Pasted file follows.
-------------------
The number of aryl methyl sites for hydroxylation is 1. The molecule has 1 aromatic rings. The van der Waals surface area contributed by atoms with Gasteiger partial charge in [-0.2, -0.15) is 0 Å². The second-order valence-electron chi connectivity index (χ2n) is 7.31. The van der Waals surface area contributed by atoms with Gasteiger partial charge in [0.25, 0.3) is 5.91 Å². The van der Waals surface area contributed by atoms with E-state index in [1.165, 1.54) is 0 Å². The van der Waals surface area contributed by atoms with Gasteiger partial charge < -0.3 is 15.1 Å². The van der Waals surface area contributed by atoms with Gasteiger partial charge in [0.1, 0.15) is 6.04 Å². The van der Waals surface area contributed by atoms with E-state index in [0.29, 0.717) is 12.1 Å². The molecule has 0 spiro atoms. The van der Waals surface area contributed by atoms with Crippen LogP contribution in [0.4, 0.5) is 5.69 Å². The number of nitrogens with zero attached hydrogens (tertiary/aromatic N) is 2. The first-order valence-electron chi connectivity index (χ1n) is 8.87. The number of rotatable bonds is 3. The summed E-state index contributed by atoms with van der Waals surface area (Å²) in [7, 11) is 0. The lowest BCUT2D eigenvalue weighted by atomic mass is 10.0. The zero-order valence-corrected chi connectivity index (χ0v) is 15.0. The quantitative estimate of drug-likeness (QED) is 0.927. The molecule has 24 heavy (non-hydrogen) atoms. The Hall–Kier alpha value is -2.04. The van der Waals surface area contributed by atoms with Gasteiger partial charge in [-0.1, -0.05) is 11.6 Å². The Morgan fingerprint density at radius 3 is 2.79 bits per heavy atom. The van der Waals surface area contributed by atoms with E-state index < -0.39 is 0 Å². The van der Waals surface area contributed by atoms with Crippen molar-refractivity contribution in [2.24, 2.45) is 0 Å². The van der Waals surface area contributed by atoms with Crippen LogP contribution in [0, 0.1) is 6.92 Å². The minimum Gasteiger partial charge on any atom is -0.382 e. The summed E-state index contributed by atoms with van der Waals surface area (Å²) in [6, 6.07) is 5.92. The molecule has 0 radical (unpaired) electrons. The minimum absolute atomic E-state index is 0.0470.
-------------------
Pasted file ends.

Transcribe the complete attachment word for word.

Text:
The number of aryl methyl sites for hydroxylation is 1. The molecule has 1 aromatic rings. The van der Waals surface area contributed by atoms with Gasteiger partial charge in [-0.2, -0.15) is 0 Å². The second-order valence-electron chi connectivity index (χ2n) is 7.31. The van der Waals surface area contributed by atoms with Gasteiger partial charge in [0.25, 0.3) is 5.91 Å². The van der Waals surface area contributed by atoms with E-state index in [1.165, 1.54) is 0 Å². The van der Waals surface area contributed by atoms with Gasteiger partial charge < -0.3 is 15.1 Å². The van der Waals surface area contributed by atoms with Gasteiger partial charge in [0.1, 0.15) is 6.04 Å². The van der Waals surface area contributed by atoms with E-state index in [0.29, 0.717) is 12.1 Å². The molecule has 0 spiro atoms. The van der Waals surface area contributed by atoms with Crippen LogP contribution in [0.4, 0.5) is 5.69 Å². The number of nitrogens with zero attached hydrogens (tertiary/aromatic N) is 2. The first-order valence-electron chi connectivity index (χ1n) is 8.87. The number of rotatable bonds is 3. The summed E-state index contributed by atoms with van der Waals surface area (Å²) in [7, 11) is 0. The lowest BCUT2D eigenvalue weighted by atomic mass is 10.0. The zero-order valence-corrected chi connectivity index (χ0v) is 15.0. The quantitative estimate of drug-likeness (QED) is 0.927. The molecule has 24 heavy (non-hydrogen) atoms. The Hall–Kier alpha value is -2.04. The van der Waals surface area contributed by atoms with Gasteiger partial charge in [-0.1, -0.05) is 11.6 Å². The Morgan fingerprint density at radius 3 is 2.79 bits per heavy atom. The van der Waals surface area contributed by atoms with E-state index < -0.39 is 0 Å². The van der Waals surface area contributed by atoms with Crippen molar-refractivity contribution in [2.24, 2.45) is 0 Å². The van der Waals surface area contributed by atoms with Crippen LogP contribution in [0, 0.1) is 6.92 Å². The minimum Gasteiger partial charge on any atom is -0.382 e. The summed E-state index contributed by atoms with van der Waals surface area (Å²) in [6, 6.07) is 5.92. The molecule has 0 radical (unpaired) electrons. The minimum absolute atomic E-state index is 0.0470.